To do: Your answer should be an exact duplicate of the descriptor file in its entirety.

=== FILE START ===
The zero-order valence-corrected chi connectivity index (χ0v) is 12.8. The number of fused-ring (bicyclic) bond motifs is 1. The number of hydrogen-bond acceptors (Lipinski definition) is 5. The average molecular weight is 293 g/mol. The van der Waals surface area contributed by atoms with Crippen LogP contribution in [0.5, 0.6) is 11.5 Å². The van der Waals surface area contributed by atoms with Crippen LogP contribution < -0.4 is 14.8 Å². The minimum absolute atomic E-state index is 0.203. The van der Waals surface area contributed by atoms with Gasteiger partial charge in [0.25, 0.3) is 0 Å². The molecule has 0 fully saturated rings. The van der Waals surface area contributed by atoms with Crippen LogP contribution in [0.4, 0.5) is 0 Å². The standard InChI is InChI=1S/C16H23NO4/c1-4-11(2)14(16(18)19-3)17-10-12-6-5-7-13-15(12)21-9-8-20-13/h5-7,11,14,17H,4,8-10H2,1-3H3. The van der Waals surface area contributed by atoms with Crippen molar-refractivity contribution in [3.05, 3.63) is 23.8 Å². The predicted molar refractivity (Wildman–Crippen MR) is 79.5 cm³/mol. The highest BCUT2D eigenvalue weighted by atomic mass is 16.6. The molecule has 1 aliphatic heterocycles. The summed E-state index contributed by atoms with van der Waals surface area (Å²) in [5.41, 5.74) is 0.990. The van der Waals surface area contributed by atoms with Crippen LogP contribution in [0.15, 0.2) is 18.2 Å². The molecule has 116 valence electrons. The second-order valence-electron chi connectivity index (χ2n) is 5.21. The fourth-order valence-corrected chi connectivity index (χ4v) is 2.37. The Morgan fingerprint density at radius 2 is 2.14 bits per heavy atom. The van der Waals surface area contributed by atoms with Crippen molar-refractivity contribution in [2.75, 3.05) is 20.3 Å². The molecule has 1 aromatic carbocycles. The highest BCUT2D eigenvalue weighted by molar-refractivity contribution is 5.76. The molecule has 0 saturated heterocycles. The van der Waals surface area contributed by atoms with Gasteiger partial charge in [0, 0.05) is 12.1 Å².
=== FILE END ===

The zero-order valence-corrected chi connectivity index (χ0v) is 12.8. The number of fused-ring (bicyclic) bond motifs is 1. The number of hydrogen-bond acceptors (Lipinski definition) is 5. The average molecular weight is 293 g/mol. The van der Waals surface area contributed by atoms with Crippen LogP contribution in [0.5, 0.6) is 11.5 Å². The van der Waals surface area contributed by atoms with Crippen LogP contribution < -0.4 is 14.8 Å². The minimum absolute atomic E-state index is 0.203. The van der Waals surface area contributed by atoms with Gasteiger partial charge in [0.25, 0.3) is 0 Å². The molecule has 0 fully saturated rings. The van der Waals surface area contributed by atoms with Crippen LogP contribution in [0.4, 0.5) is 0 Å². The standard InChI is InChI=1S/C16H23NO4/c1-4-11(2)14(16(18)19-3)17-10-12-6-5-7-13-15(12)21-9-8-20-13/h5-7,11,14,17H,4,8-10H2,1-3H3. The van der Waals surface area contributed by atoms with Crippen molar-refractivity contribution in [3.05, 3.63) is 23.8 Å². The predicted molar refractivity (Wildman–Crippen MR) is 79.5 cm³/mol. The highest BCUT2D eigenvalue weighted by atomic mass is 16.6. The molecule has 1 aliphatic heterocycles. The summed E-state index contributed by atoms with van der Waals surface area (Å²) in [5.41, 5.74) is 0.990. The van der Waals surface area contributed by atoms with Crippen LogP contribution in [0.15, 0.2) is 18.2 Å². The molecule has 116 valence electrons. The second-order valence-electron chi connectivity index (χ2n) is 5.21. The fourth-order valence-corrected chi connectivity index (χ4v) is 2.37. The Morgan fingerprint density at radius 2 is 2.14 bits per heavy atom. The van der Waals surface area contributed by atoms with Crippen molar-refractivity contribution in [2.75, 3.05) is 20.3 Å². The molecule has 1 aromatic carbocycles. The highest BCUT2D eigenvalue weighted by molar-refractivity contribution is 5.76. The molecule has 0 saturated heterocycles. The van der Waals surface area contributed by atoms with Gasteiger partial charge in [0, 0.05) is 12.1 Å².